Our Home in Togo

Our Home as a Couple in Togo

by Neal Brinneman

Photo courtesy of Paul Meier

Please read Neal's Call to Wycliffe and Neal's House in Togo before reading this article.

After I married Carol, we needed a house much bigger than my mud one. One located just across the street from mine—no more than bare concrete-block walls and tin roof—had been started over seven years before. I proposed a rent to the owner that would be the equivalent money for six bags of cement a month. This would repay what he had already invested. At the same time, I offered to finish construction of the house so that whenever our family left Togo, he would have a nice home. He happily agreed.

The concrete floor needed to be poured, but first I dug a trench the length of the house for an air tunnel, and put in electric wiring and plumbing. As with my mud house, I put in a Masonite ceiling with kapok for insulation. I installed an evaporative air cooler on one end of the house so that air came in under the floor and up into each room from the tunnel.

I brought over the kerosene fridge from the previous house. For a hot water tank, I had to use a pressure tank from a Caterpillar (from a wreck on the nearby mountain road) placed above the fridge. The town water pressure was by then too powerful to safely use a small jerrycan.

For plumbing, I used well liners for septic and shower soak-aways as in the mud house.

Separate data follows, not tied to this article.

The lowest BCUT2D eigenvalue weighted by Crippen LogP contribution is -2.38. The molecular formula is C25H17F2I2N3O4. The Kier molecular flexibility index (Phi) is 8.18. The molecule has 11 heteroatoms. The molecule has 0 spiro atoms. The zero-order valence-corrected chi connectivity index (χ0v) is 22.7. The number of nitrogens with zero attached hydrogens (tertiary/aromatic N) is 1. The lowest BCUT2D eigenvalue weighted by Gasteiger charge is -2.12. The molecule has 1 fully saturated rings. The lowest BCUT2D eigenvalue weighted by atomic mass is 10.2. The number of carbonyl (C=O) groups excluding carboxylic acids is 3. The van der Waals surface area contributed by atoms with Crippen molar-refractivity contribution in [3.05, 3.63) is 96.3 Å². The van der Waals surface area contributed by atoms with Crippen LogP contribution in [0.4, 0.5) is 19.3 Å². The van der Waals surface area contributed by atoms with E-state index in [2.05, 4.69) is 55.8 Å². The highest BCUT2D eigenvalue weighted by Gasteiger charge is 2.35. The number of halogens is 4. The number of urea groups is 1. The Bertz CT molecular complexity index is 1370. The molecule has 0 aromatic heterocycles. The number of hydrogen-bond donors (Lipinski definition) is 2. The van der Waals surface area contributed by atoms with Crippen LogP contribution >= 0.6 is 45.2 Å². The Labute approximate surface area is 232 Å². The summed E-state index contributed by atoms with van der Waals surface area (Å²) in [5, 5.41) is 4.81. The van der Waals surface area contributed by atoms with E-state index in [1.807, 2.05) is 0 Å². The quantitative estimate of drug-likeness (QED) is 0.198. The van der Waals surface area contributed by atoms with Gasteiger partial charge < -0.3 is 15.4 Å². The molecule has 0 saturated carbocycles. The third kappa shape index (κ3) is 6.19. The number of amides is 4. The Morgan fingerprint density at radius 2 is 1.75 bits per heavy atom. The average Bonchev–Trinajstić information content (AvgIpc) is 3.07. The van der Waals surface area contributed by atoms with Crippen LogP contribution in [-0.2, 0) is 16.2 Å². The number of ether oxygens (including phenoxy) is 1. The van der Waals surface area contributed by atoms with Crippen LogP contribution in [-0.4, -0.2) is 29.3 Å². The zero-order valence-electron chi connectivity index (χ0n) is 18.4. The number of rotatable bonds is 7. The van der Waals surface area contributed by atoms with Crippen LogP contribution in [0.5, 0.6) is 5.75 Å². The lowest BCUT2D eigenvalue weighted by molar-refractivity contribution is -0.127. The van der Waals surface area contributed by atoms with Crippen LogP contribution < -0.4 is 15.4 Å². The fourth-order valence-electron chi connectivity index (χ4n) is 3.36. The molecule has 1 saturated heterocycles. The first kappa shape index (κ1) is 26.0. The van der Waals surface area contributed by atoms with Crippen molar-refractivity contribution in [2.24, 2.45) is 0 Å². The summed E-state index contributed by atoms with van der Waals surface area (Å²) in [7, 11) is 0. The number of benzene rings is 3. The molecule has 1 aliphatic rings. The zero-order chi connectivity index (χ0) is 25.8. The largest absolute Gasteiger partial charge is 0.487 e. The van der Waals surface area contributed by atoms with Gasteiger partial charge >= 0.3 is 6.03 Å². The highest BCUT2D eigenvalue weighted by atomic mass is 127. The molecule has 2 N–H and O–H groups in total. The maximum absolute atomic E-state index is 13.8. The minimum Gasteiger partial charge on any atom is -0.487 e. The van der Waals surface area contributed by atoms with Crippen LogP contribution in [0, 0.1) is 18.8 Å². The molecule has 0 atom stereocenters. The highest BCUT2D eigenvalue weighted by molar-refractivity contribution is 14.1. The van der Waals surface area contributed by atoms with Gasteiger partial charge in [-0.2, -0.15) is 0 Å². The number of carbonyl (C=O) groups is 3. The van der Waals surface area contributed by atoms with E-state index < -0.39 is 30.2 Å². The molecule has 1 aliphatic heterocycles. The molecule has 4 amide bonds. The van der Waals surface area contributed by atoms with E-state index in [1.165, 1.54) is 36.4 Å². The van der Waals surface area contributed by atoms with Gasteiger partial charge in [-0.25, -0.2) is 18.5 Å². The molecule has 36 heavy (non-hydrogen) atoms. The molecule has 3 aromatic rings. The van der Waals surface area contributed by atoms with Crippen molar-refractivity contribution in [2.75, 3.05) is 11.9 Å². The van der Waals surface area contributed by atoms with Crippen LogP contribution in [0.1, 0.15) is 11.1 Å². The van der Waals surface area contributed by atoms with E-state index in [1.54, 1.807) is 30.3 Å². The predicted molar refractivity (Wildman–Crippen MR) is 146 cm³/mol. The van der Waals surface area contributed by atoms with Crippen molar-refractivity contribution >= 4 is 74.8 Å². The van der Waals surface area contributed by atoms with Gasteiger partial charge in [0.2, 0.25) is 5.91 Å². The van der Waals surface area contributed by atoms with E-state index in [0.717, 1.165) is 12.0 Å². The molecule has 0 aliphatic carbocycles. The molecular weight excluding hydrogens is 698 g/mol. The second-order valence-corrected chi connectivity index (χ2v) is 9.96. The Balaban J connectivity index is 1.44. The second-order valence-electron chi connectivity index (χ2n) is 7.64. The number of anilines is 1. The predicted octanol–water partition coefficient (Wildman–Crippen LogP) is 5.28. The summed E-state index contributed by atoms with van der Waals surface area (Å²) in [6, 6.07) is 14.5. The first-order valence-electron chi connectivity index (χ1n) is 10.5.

A dispensary, built by the Germans after World War I, had long ago collapsed and left a six-foot-high dirt mound a few feet from the front of our house. The dispensary’s three-foot-wide stone foundation and two-foot wide mud walls had provided insulation against the heat. Each morning before breakfast, I would spend about an hour digging out the stones.

The stones served as a foundation for our new garage and guestroom addition to the house. Later, we built a storeroom and office on the opposite side of the courtyard where the old dispensary had been. We then joined the two buildings with a concrete-block wall which gave us some privacy and kept goats and sheep out. We were finally able to plant a nice mango tree in the courtyard and enjoyed a couple years of delicious fruit before we finally left Togo.

When we were on furlough in Indiana, I was able to repair a malfunctioning garage door opener my brother had thrown out. We shipped it back to Togo, along with the track and hinges from another old door. Once in Togo, I built the panels for an overhead door and assembled them with the hinges, track and springs. Our young sons “helped” me complete the project over several months.

We finally got it installed—the only electric garage door opener in Togo! African children in town would run over to see how the door would open when the car approached. They also would put sticks under the door as it came down to see what would happen to them.

We wanted to grow vegetables in the back yard so I installed an electric fence to keep out goats, sheep and cows. When the town children discovered how it gave a mild shock, they would try to get their friends to touch it on their way home from school. One day Daniel, our 3-year-old, touched the wire and could not let go. That was the end of the fence; my wife made me take it out!

March 2005